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    1. Linda, I’ve no idea why he suddenly needed to judge these daisies. It caught me by surprise and made me laugh, of course. I hope that the daisies keep growing in their new home because they are pretty there. Not slutty, but then that’s just my take on the situation.

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      1. Maybe he was irritated by their fresh-as-a-daisy perkiness? Be careful watering those daisies – don’t let the same thing happen as last year when the officer drove by and you were watering the other flowers in your garden. It was the subject of a blog post.

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        1. I’d forgotten all about THAT blog post. You make a great point and thank you for remembering it. Fortunately these daisies are in the backyard where no cop should see me watering them. I’m cool to do what I want back there. 😎

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          1. Well that post resonated with me Ally as back in the day when I still worked on site, on really hot Summer days, I’d run the sprinkler in the morning. I don’t have an auto-sprinkler system, so I’d be dashing in/out of the house while getting ready for work, etc., one time running out with hair in curlers, another time half-makeup or half-dressed. I had a friend who was a police officer and he’d be on the main cross-street and see me and drive down the street and put on the police car lights (thinking he was funny). Every time I went outside looking a bit disheveled I would hope he was on a different shift. 🙂 Whew – good thing they are in the backyard then. My one neighbor put up a privacy fence on her side so no one can see from the cross street (three houses down) now – it feels odd after 50+ years with no fence.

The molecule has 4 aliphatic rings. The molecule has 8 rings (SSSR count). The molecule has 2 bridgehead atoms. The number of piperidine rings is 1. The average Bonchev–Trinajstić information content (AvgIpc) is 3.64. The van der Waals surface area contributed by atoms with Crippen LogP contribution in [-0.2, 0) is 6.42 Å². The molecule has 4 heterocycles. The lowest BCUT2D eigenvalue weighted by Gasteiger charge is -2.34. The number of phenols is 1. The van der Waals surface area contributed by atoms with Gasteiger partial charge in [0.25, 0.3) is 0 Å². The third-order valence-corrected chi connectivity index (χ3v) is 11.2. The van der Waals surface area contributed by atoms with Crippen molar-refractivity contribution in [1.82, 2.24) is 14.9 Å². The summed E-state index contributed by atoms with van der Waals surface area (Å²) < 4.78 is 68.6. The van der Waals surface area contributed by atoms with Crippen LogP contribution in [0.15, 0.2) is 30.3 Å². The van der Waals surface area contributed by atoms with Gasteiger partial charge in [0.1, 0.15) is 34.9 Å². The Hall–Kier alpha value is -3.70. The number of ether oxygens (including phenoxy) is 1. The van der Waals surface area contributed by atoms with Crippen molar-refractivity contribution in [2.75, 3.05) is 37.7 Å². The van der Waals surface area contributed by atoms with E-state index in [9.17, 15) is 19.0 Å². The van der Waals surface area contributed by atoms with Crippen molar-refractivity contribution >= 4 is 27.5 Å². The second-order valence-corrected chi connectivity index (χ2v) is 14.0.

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  26. Like all of us, they just needed the right conditions to thrive.

    My poor husband, when we are gardening…our yard is very small and pretty dry, but mostly shaded, except for one spot that gets the full on evil sun when it is super hot out, which it sometimes is. So shade plants tend to wither, and sun plants fail to thrive. So I’ll be discouraged by a plant, and my husband will want to get rid of it, but I say, “Maybe we could move it somewhere else and give it a chance?” Just like you, sometimes it works.

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    1. JJ, exactly! I’m the same way about the plants around here [obviously]. I like to give the a second, or third, chance. Part of it is being frugal, but part of it is the scientist in me who sees them as an experiment to be monitored. I make my fun where I can find it. 😁

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  27. My view is that a weed is only a weed if you consider it to be one (because a weed is just a plant in the wrong place, and what is considered “the wrong place” is really up to you). So I’m with you on this one, and I’m glad the daisies are flourishing 🙂

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    1. Pistachios, your logic is sound. Good point. Unlike some people in this house, I don’t consider these daisies to be an inferior plant, so they aren’t. In fact, our maligned daisies are doing great in their new garden home because they’re tenacious. End of story. 😉